The report notes that one of the prominent reasons of the 4.7-inch iPhone 6 model not including the OIS is supply constraints. The rumoured 4.7-inch iPhone, expected to launch this year, might feature "middle-mount open-loop voice coil motor" instead.

Saturday, June 21, 2014

New iPhone Might Have a Built-In Barometer



Apple has already stepped into the health and fitness tracking market with its Health app for iOS. Now, the company could be upping the ante with its upcoming iPhone
New code spotted by developers who spoke with 9 to 5 Mac indicates the iPhone 6 could have a barometer built in.
See also: 10 Better Alternatives to Your iPhone's Native Apps
An integrated barometer would track altitude and air pressure and could infer temperature readings, too.
Existing apps already perform many of these tasks, but they use the iPhone's GPS and motion chips to do so. A piece of dedicated measurement hardware is likely to provide better performance. 

Intel's Pocket Avatars chat app packs 3D avatars that mimic your face and mood


Intel wants to inject passion and excitement into mobile chat through a new app that relies on face-tracking technology to assess facial expressions and mood.
With Pocket Avatars, users can chat with friends using animated three-dimensional avatars, but there’s a twist. A camera on a mobile device tracks a user’s face and expressions, and those emotions are reflected on the avatar during a chat.
The avatar serves as an alter-ego for those who don’t to put their real face on screen, said Mike Bell, vice president and general manager of the New Devices Group at Intel.
“It’s just a fun thing on top of standard messaging,” Bell said.
Emoticons have been a standard tool for expressions in text messaging. An animated chat that reflects a real person’s mood is more engaging, Bell said, adding that if a user is angry or happy, the avatar will show it, Bell said.
The camera captures moving faces, lighting conditions and a range of emotions such as smiles, blinking eyes or kisses. The recordings are processed through an algorithm and then mapped on the avatar in real time. The Pocket Avatars app then deletes the information.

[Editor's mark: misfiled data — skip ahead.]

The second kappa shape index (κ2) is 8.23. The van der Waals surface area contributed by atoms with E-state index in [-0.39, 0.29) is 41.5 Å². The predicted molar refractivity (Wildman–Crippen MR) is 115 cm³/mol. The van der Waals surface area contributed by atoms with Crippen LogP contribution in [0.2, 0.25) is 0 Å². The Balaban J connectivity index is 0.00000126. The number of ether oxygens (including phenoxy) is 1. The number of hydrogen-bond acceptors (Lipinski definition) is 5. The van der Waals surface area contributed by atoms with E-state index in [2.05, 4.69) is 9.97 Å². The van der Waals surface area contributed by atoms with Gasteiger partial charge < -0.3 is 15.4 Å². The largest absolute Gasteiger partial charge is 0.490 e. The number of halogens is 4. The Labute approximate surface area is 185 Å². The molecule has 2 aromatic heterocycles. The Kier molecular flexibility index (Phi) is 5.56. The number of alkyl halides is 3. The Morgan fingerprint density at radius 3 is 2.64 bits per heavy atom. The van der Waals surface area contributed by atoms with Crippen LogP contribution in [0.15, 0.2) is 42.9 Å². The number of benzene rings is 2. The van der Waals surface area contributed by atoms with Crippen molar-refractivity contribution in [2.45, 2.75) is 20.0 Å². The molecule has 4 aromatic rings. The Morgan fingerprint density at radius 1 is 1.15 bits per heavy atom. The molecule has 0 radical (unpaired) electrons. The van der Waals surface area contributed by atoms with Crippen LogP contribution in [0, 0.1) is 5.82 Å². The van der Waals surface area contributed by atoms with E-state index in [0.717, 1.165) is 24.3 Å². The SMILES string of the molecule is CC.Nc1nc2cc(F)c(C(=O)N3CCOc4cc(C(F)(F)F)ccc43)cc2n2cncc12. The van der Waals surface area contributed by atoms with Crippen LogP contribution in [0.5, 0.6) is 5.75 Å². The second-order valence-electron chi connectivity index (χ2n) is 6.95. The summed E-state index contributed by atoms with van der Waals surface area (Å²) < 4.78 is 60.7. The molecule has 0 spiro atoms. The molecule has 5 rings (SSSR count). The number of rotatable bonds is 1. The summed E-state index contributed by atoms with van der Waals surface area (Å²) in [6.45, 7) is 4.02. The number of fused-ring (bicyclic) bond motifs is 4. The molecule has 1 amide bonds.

“We are not storing databases with people’s faces,” Bell said. “We’re not selling ads or information. This is about social messaging, using an animated avatar. It’s not mining [data].”
intel 3d chat app avatar
One wouldn’t expect chat software from Intel, which specializes in making chips. But Intel’s research division has a diverse group of scientists and social scientists researching technology and other areas such as health and human behavior. Pocket Avatars was being kicked around the labs for a little while, and it represents the fun side of Intel’s research team, Bell said.
Chat and messaging software companies are also being valued highly so there is momentum in that area, Bell said. About 20 trillion over-the-top messages—messages sent through chat software—will be sent this year, and Intel wants a piece of that market, Bell said.
“Some of the evaluations of those companies... it’s not a joke,” Bell said. Facebook said earlier this year it would acquire WhatsApp in a stunning deal worth $19 billion.
Bell’s New Devices Group is also charged with exploring opportunities in the wearables market. Pocket Avatars represents Intel’s willingness to experiment and dabble in new areas, Bell said.
But some experiments for Intel haven’t panned out. Intel dropped plans to launch a TV service after failing to reach license agreements with content providers, and also shut down its own app store for PCs called AppUp.
Pocket Avatars is free for download and comes with forty avatars. Some avatars are free while others cost $0.99 for unlimited use. The avatars available include famous people, Lego characters and also YouTube star Annoying Orange.
Intel plans to add more avatars and capabilities as the app evolves, Bell said.

BlackBerry confirms Passport phone for September launch



BlackBerry has confirmed the recently-leaked handset code named 'Winder mere' will officially be announced under the name Passport. It will debut at an event in London this September.
Following its quarterly earnings report, during which it announced a return to profit of sorts, BlackBerry CEO John Chen confirmed that the short and wide-set device currently doing the rounds is the real deal.
Naturally, as Crack Berry reports, the device will be named after its passport-like dimensions. According to the presentation, the Blackberry Passport will feature a 4.5-inch 1440 x 1440 display that's as square as an Instagram photo.